She’d say things like, “If you convert, you might as well disown me. It’s the same thing.”

The atmosphere in our home changed. Hurt and anger hung heavy in the air. Eventually, my wife underwent a kosher geirus. Twenty five years after we had first been “married” by the rabbi and priest, we got married again with chupa and kiddushin. It was beautiful but bittersweet. My two daughters cried a lot. We all did.

We’re still a close-knit family, but it’s different than it was. My girls are very torn. They’re at a major crossroads now, at an age most young people don’t have to make critical decisions of this sort. I try not to put pressure on them, but of course they know we long to have them follow their mother’s footsteps and convert according to halacha. Which way they will ultimately go will determine the future of this family - and if, in fact, there will be any future at all, in the deeper sense.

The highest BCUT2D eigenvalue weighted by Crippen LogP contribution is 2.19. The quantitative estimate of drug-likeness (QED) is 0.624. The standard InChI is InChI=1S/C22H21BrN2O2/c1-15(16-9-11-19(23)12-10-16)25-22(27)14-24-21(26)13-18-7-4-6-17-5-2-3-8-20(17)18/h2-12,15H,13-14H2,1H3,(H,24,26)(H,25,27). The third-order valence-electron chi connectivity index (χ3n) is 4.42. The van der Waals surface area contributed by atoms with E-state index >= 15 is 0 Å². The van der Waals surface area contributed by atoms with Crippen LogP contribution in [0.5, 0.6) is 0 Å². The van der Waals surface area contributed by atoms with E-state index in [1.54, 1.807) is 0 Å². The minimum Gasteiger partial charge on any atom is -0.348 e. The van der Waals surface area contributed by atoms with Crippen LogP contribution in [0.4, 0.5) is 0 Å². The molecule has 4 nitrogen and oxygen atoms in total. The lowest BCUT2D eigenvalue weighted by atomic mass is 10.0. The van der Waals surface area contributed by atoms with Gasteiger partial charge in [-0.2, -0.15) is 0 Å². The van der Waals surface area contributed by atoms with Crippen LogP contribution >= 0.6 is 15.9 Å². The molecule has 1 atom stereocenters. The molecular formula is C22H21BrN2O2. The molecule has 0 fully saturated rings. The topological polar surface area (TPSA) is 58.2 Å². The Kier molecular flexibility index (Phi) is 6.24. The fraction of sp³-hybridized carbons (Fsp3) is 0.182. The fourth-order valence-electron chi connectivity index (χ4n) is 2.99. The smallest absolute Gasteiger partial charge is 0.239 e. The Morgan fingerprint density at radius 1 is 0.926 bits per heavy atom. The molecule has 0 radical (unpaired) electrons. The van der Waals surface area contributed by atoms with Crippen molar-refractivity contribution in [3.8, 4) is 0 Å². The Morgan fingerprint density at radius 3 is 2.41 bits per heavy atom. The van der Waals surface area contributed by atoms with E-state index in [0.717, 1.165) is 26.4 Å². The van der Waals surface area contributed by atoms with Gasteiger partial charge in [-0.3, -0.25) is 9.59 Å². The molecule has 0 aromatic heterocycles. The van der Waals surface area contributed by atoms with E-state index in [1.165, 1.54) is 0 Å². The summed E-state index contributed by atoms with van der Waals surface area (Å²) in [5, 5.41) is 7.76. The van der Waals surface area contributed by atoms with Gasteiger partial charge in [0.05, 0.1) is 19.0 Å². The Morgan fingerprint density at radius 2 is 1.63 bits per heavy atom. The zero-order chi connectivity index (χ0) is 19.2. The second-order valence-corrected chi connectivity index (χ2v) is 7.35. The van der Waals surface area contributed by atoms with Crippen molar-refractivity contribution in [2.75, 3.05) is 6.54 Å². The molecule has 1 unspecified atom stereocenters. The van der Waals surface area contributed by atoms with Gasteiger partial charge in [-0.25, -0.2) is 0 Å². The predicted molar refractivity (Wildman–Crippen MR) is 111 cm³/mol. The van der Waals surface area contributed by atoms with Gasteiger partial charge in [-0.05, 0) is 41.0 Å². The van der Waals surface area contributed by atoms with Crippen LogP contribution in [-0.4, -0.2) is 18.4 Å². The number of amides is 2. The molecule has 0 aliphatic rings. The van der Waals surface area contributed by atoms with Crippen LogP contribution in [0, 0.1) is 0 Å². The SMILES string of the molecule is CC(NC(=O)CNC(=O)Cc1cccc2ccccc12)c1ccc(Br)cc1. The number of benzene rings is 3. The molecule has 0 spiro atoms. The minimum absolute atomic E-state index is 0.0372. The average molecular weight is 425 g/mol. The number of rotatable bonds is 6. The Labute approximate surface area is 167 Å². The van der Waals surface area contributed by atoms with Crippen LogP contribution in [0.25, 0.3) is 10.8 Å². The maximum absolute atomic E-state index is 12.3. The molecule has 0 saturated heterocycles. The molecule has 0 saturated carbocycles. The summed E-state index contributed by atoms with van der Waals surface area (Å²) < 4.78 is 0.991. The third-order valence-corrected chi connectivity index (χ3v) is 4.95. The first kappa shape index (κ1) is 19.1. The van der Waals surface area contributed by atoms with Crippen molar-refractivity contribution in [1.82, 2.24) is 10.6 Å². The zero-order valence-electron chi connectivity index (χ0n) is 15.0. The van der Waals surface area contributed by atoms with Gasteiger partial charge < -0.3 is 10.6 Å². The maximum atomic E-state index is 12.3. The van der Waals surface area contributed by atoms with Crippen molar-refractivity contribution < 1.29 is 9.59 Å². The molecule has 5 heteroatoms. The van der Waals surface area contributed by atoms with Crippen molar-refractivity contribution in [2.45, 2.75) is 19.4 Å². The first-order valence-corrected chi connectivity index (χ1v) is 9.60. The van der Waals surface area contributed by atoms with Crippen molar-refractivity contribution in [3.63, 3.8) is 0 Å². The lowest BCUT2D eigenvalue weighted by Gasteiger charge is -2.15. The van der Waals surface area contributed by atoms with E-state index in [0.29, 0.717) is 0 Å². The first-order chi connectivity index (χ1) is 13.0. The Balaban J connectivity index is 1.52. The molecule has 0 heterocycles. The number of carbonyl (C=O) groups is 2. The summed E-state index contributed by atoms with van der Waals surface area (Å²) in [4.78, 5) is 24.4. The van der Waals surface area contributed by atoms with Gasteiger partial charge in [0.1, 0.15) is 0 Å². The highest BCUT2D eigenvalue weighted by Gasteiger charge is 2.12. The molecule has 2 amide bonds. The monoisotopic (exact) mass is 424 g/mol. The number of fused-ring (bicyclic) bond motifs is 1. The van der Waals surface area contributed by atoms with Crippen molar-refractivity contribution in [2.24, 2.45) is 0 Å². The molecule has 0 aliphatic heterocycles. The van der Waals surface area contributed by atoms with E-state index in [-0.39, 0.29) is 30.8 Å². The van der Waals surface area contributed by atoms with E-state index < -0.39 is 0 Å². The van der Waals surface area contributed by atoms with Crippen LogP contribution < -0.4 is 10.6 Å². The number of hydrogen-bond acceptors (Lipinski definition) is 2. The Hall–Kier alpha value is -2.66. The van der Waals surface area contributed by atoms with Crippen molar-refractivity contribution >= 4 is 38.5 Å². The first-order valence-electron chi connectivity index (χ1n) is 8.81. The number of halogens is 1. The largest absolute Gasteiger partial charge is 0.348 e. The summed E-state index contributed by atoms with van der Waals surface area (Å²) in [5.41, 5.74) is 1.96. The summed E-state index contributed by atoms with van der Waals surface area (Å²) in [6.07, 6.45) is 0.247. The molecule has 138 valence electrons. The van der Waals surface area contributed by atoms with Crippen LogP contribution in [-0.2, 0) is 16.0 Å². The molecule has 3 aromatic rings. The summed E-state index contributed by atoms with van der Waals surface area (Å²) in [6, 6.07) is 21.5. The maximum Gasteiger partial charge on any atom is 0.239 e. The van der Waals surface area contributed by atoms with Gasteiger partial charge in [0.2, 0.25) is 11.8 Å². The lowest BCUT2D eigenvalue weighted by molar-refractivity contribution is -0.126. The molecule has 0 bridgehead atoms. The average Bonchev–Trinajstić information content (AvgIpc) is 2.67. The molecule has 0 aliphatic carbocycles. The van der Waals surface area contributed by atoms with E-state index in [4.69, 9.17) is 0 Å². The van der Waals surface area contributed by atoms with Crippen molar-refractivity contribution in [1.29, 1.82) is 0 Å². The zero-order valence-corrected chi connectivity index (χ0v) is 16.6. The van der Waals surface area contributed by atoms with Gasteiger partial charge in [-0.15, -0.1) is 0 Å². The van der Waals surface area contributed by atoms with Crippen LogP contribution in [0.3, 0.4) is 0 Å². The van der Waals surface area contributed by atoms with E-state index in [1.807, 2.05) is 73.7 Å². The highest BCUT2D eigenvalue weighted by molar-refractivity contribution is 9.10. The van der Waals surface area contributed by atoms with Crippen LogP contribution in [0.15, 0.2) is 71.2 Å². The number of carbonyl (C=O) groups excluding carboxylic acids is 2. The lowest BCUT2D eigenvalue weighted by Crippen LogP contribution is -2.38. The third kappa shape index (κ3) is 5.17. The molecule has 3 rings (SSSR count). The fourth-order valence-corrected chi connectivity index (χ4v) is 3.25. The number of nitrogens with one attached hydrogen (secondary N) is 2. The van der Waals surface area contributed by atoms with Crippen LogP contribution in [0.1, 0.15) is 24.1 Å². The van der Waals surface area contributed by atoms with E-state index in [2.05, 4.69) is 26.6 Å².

Many American Jews today have reason to wonder if their grandchildren will be Jewish. When my wife and I became religious, we thought we were doing the one thing that would most guarantee the Jewishness of our descendants. Now we know there are no guarantees at all….We need G-d’s special intervention her perhaps more than we ever needed anything.

There’s sadness inside that the blessings of Torah and Yiddishkeit have come at the price of the perfect closeness we once had with our children. I have faith, though, that G-d will help us through this test, and one day grant Jennifer and me what even parents far removed from Torah still long for…Yiddishe nachas from our children.

by  Dr. Larry Winter